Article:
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Upheaval at Toronto FC And Headaches for Maple Leaf Sports

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I’m not a person who believes in the alleged universe-balancing force of karma, where the bad Déjà vu brings forth an action that was the result of your own misdemeanour.

But as a native Western New Yorker, it’s hard to ignore the situation just around the western shores of Lake Ontario and not mull the existence of such a substance.

The darling of the 2014 offseason in Major League Soccer, Toronto FC was all the talk. Months after Maple Leaf Sports & Entertainment (MLSE) brought Tim Leiweke aboard as CEO, the Reds splashed onto the transfer market and grabbed two big names: Jermain Defoe and Michael Bradley. This was a Leiweke special – he is well known for his role at Anschutz Entertainment Group in wooing David Beckham to Los Angeles. This was going to be the year that TFC finally shed their early years of turmoil and presumably would make the MLS Cup Playoffs.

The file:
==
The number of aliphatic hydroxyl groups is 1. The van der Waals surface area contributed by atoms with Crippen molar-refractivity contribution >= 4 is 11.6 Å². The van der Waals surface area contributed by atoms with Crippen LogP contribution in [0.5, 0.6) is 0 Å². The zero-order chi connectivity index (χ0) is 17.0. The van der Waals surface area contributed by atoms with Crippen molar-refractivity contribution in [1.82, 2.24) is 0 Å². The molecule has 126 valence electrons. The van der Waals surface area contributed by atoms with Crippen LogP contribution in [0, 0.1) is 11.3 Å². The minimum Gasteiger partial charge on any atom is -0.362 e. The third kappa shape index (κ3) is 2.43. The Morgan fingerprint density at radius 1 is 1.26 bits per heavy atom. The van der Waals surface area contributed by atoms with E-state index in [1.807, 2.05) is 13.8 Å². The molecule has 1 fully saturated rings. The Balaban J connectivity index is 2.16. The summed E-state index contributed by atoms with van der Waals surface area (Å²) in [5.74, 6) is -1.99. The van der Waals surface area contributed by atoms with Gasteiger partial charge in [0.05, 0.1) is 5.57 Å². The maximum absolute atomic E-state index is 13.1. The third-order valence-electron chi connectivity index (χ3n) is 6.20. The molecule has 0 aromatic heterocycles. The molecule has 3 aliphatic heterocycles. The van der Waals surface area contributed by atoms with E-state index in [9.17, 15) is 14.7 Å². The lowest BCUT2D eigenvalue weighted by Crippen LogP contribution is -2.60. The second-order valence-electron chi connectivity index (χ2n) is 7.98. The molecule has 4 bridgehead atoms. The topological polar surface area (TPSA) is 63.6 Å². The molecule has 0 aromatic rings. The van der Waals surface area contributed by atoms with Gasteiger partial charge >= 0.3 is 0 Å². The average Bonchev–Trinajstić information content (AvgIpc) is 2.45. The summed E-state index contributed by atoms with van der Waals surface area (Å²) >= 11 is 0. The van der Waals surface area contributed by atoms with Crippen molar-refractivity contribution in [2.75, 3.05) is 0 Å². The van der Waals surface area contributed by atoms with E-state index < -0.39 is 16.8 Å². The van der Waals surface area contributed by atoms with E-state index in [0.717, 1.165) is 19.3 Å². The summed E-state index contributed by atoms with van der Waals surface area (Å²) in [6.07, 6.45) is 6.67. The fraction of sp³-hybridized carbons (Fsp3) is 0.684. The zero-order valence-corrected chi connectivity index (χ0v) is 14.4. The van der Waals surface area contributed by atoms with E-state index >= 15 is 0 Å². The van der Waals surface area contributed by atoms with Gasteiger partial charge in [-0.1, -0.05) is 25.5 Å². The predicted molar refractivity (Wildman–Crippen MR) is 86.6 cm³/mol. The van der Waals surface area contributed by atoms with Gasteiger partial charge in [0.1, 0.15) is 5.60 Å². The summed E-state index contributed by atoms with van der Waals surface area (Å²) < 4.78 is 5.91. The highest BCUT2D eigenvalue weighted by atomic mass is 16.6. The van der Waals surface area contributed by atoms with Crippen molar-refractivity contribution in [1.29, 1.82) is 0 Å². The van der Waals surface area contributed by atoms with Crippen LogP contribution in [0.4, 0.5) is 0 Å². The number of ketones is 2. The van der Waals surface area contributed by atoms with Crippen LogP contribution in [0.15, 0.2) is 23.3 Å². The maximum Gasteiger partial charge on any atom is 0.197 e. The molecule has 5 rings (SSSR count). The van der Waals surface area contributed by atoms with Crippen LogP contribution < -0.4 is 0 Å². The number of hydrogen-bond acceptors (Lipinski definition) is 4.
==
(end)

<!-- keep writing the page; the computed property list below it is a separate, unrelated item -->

But Leiweke’s presence wasn’t for soccer alone, as much as it’s easy for the soccer media to get intensely focused on that avenue. In other countries, soccer does dominate the corporate sports world. Unfortunately in America, it finds itself buried on the sports totem pole.

Leiweke’s true mission became clear once Ralph C. Wilson, founder of the NFL’s Buffalo Bills, passed away on March 25, 2014. Although the Bills sale process is mostly completed, reports began to surface that Leiweke’s true intent at MLSE was to orchestrate the Bills purchase from behind the scenes. His biggest contribution to date was introducing Jon Bon Jovi to MLSE Chairman Larry Tanenbaum however they were not selected, giving the Toronto-based group a vibrant personality to help deflect the negative vibes of pillaging a smaller market neighbor.

The rest of the story surrounding the Bills is still in the air, but all indications are that the Toronto group will be unsuccessful due to the NFL’s stringent ownership policies.

It’s not a stretch to surmise that Leiweke’s coming departure is directly related to that situation. Leiweke is also a skilled real estate broker, helping to develop the StubHub Center as well as other properties for AEG. Without an NFL franchise, and with only a modest early return on TFC’s spending spree, a new stadium is not on the cards. No new stadium, no need for a high-salaried negotiator.

So with Leiweke leaving and TFC sputtering a bit in a weak Eastern Conference, it was only a matter of time before the Reds’ big name players started fussing. Whether the interest from English Premier League clubs was initiated from the UK, or whether Defoe got his agent probing for a way out, it was sure to spell trouble for Ryan Nelsen.